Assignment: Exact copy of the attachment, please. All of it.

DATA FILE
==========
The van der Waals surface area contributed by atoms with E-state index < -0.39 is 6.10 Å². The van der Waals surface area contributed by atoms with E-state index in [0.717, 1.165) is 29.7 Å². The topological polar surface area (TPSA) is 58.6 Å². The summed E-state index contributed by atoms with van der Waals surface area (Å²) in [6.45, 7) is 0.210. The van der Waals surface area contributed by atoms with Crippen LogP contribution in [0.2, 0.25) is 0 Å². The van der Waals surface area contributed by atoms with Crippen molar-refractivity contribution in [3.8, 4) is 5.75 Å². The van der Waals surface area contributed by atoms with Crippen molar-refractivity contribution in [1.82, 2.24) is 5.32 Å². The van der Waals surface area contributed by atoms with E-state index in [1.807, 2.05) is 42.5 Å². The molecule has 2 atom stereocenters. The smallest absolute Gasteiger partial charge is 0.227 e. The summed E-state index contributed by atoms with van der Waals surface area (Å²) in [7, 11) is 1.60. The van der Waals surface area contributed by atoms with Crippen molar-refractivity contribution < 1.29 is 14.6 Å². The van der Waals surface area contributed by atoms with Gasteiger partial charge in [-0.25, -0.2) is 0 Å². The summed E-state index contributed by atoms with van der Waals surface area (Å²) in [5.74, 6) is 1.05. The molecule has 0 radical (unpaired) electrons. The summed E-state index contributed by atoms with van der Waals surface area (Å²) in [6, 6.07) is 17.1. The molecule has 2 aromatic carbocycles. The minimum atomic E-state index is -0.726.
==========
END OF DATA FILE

The van der Waals surface area contributed by atoms with E-state index < -0.39 is 6.10 Å². The van der Waals surface area contributed by atoms with E-state index in [0.717, 1.165) is 29.7 Å². The topological polar surface area (TPSA) is 58.6 Å². The summed E-state index contributed by atoms with van der Waals surface area (Å²) in [6.45, 7) is 0.210. The van der Waals surface area contributed by atoms with Crippen LogP contribution in [0.2, 0.25) is 0 Å². The van der Waals surface area contributed by atoms with Crippen molar-refractivity contribution in [3.8, 4) is 5.75 Å². The van der Waals surface area contributed by atoms with Crippen molar-refractivity contribution in [1.82, 2.24) is 5.32 Å². The van der Waals surface area contributed by atoms with E-state index in [1.807, 2.05) is 42.5 Å². The molecule has 2 atom stereocenters. The smallest absolute Gasteiger partial charge is 0.227 e. The summed E-state index contributed by atoms with van der Waals surface area (Å²) in [7, 11) is 1.60. The van der Waals surface area contributed by atoms with Crippen molar-refractivity contribution < 1.29 is 14.6 Å². The van der Waals surface area contributed by atoms with Gasteiger partial charge in [-0.25, -0.2) is 0 Å². The summed E-state index contributed by atoms with van der Waals surface area (Å²) in [5.74, 6) is 1.05. The molecule has 0 radical (unpaired) electrons. The summed E-state index contributed by atoms with van der Waals surface area (Å²) in [6, 6.07) is 17.1. The molecule has 2 aromatic carbocycles. The minimum atomic E-state index is -0.726.